Canyoning Dalat reviews — Insanely amazing canyoning in Dalat, Vietnam
Dalat is a tiny settlement in Vietnam’s highlands that was initially constructed as a vacation retreat for French colonists. The milder temperature is a welcome relief from the sweltering heat that Vietnam is normally known for. We went to Dalat thrilled to participate in its numerous adventurous activities, and we were soon instructed to go canyoning because of its cool climate and very rich flora. Canyoning is the first thing that comes to mind when you ask someone what to do in Dalat.
We were sleeping at the Dalat Family Hostel. Although the rooms were subpar, the hostel made up for it with its atmosphere! Mama would prepare a huge supper every evening and spread it out on the floor. We’d all gather around, eat dinner as a family, and then play drinking games at night. Isn’t it amazing?
We put on our game faces and battled our pounding hangovers for approximately 30 minutes as we drove towards the woodland. We were prepared for a full day of rappelling, waterfall sliding, water abseiling, and cliff leaping. Soon after, the safety briefing began, and we were being fitted with harnesses and helmets. There were a lot of people from different tour companies when we visited, so we had to wait for a while before we could start walking down.
What to Bring for a day of Canyoning in Dalat?
- Waterproof camera
- Aqua shoes or sports sandals (I used my trainers and they were WRECKED afterwards!)
- Swim clothes
- Tank top and boardshorts
We started our assault by abseiling down an 18-meter-high vertical cliff. Although it appeared to be a difficult task, it was actually a lot of fun! My heart was pounding as I leapt my way down this steep precipice. As most of you are aware, I am not very graceful, so on one of my last leaps, I ended up slamming my knee against one of the rocks. Despite the fact that it was only a scratch, this wound became infected a few weeks later! We arrived at the river, where there were two tiny waterfall slides, as soon as we got down. As we slid backwards, our heads first, we braced ourselves. We arrived at the bottom pools with a splash since the pebbles were so slippery.
We traveled down the river until we reached our next challenge: abseiling down this massive 25-meter waterfall. Because we visited soon after a heavy storm, the water was dark and filthy owing to soil erosion. Consider abseiling down a massive waterfall with water rushing at you. It was an EXTREMELY EXCITING EXPERIENCE. To add to the excitement, you don’t really abseil all the way down; instead, you let go of the rope and separate yourself for a 3m drop down the falls.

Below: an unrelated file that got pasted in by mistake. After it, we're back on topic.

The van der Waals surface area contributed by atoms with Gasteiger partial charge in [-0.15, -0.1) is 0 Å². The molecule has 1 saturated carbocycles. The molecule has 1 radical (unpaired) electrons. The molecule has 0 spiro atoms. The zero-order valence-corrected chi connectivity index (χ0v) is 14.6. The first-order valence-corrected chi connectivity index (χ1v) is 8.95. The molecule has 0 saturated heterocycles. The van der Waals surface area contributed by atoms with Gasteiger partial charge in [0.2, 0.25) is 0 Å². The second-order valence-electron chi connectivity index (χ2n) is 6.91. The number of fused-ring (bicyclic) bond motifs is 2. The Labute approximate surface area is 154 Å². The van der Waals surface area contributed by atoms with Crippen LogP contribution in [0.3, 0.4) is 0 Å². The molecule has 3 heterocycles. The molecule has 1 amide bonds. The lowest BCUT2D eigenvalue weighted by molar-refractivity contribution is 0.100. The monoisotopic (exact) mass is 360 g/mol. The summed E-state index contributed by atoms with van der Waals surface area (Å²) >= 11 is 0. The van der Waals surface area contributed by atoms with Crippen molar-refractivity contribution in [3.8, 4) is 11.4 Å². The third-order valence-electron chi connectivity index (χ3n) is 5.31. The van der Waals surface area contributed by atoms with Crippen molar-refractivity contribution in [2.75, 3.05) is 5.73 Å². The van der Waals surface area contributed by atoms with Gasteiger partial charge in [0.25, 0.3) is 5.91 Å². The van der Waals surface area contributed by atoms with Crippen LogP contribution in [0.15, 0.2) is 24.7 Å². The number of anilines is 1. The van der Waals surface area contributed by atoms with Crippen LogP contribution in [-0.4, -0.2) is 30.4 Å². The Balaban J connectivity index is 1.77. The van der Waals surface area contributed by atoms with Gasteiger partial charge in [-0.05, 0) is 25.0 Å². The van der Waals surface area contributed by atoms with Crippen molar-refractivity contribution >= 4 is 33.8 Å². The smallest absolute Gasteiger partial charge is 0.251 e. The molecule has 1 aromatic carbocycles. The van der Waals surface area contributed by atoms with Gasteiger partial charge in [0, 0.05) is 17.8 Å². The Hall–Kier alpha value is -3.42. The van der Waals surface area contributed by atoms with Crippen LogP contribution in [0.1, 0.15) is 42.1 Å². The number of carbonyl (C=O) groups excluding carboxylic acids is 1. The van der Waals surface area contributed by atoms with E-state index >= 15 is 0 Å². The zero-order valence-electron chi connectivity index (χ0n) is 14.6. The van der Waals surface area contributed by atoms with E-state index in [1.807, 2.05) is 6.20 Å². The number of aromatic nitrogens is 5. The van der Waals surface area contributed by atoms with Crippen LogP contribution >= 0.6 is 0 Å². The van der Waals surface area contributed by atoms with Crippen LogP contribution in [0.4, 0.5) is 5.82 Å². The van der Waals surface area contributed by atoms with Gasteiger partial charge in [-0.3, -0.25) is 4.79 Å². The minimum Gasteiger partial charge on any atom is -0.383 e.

We stopped for a quick lunch of handmade Bahn Mi sandwiches, which we ate while seated atop yet another waterfall. We were all psyched up just being around nature and all of the exciting things. We were all suited up for the day’s cliff jumping trials, armed with Banh Mi in our tummies and a lot of adrenaline.
The first challenge is a whopping 11m free fall into a pool. There was a little rock ledge below it that you had to clear, which was why you had to sprint first to gain as much space away from the rock as possible. It sounded wonderful, but wow, was it terrifying! Now I’m one of those folks who will go to any length. I’ve done upside-down pendulum swings into canyons, skydived, and even swam with sharks, but one thing still bothers me: gazing down a precipice from which I’m meant to leap. I usually end up doing it, but it takes me a long time to muster the confidence to do so. With the rest of my company cheering me on, I took a few steps back and began racing towards the cliff. Then something occurred. My damp trainers slid as I took my final leap, forcing me to lose my equilibrium. As I plummeted into the sea, I barely cleared the ledge below me. As I lifted my head from the water, I heard a collective sigh of relief. As I fell down, I believe I saw leaves brush across my face. I was THAT CLOSE to the edge of the cliff. YIKES! The following leap was a 7m one, which was not as scary as the first.
The Washing Machine
The day’s last abseil test would be a 16m abseil. It sounded easy; after all, we’d been leaping from cliffs and abseiling down them all day. This one, on the other hand, was rather unique. The washing machine was similar to every other rock we abseiled down from, except that when you got to the bottom of the rope, you struck a large surge of water, forcing you to whirl, spin, and turn around—simulating a washing machine. When you hit the water, you lose your direction and must trust that when you let go, you will strike the ocean rather than the sharp rocks around you.
It was a huge sense of relief that I made it out of the whole canyoning in Dalat experience alive. It was definitely an amazing, adrenaline-filled experience which we highly recommend to people heading to Dalat.
How much you have to pay?
- Entrance ticket: 10 thousand VND.
- Adult: one-way ticket: 40 thousand VND – round-trip ticket: 80 thousand VND.
- Children: round-trip ticket: 40 thousand VND